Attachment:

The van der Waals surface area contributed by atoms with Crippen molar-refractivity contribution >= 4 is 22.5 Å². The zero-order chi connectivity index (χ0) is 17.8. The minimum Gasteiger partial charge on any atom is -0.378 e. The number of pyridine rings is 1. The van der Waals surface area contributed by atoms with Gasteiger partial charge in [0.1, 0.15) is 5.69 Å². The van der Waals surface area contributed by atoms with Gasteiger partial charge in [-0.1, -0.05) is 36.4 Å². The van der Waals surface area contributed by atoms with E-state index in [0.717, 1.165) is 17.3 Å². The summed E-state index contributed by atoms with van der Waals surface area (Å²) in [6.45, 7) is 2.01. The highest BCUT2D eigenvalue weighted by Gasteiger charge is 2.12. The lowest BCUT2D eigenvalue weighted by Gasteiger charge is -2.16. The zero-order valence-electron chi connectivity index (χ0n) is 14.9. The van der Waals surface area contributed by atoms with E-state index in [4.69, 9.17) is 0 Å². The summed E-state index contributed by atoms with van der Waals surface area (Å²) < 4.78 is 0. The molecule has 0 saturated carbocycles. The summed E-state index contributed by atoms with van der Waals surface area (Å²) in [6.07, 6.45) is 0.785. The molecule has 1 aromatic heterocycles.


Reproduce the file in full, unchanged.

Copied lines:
The van der Waals surface area contributed by atoms with Crippen molar-refractivity contribution >= 4 is 22.5 Å². The zero-order chi connectivity index (χ0) is 17.8. The minimum Gasteiger partial charge on any atom is -0.378 e. The number of pyridine rings is 1. The van der Waals surface area contributed by atoms with Gasteiger partial charge in [0.1, 0.15) is 5.69 Å². The van der Waals surface area contributed by atoms with Gasteiger partial charge in [-0.1, -0.05) is 36.4 Å². The van der Waals surface area contributed by atoms with E-state index in [0.717, 1.165) is 17.3 Å². The summed E-state index contributed by atoms with van der Waals surface area (Å²) in [6.45, 7) is 2.01. The highest BCUT2D eigenvalue weighted by Gasteiger charge is 2.12. The lowest BCUT2D eigenvalue weighted by Gasteiger charge is -2.16. The zero-order valence-electron chi connectivity index (χ0n) is 14.9. The van der Waals surface area contributed by atoms with E-state index in [4.69, 9.17) is 0 Å². The summed E-state index contributed by atoms with van der Waals surface area (Å²) < 4.78 is 0. The molecule has 0 saturated carbocycles. The summed E-state index contributed by atoms with van der Waals surface area (Å²) in [6.07, 6.45) is 0.785. The molecule has 1 aromatic heterocycles.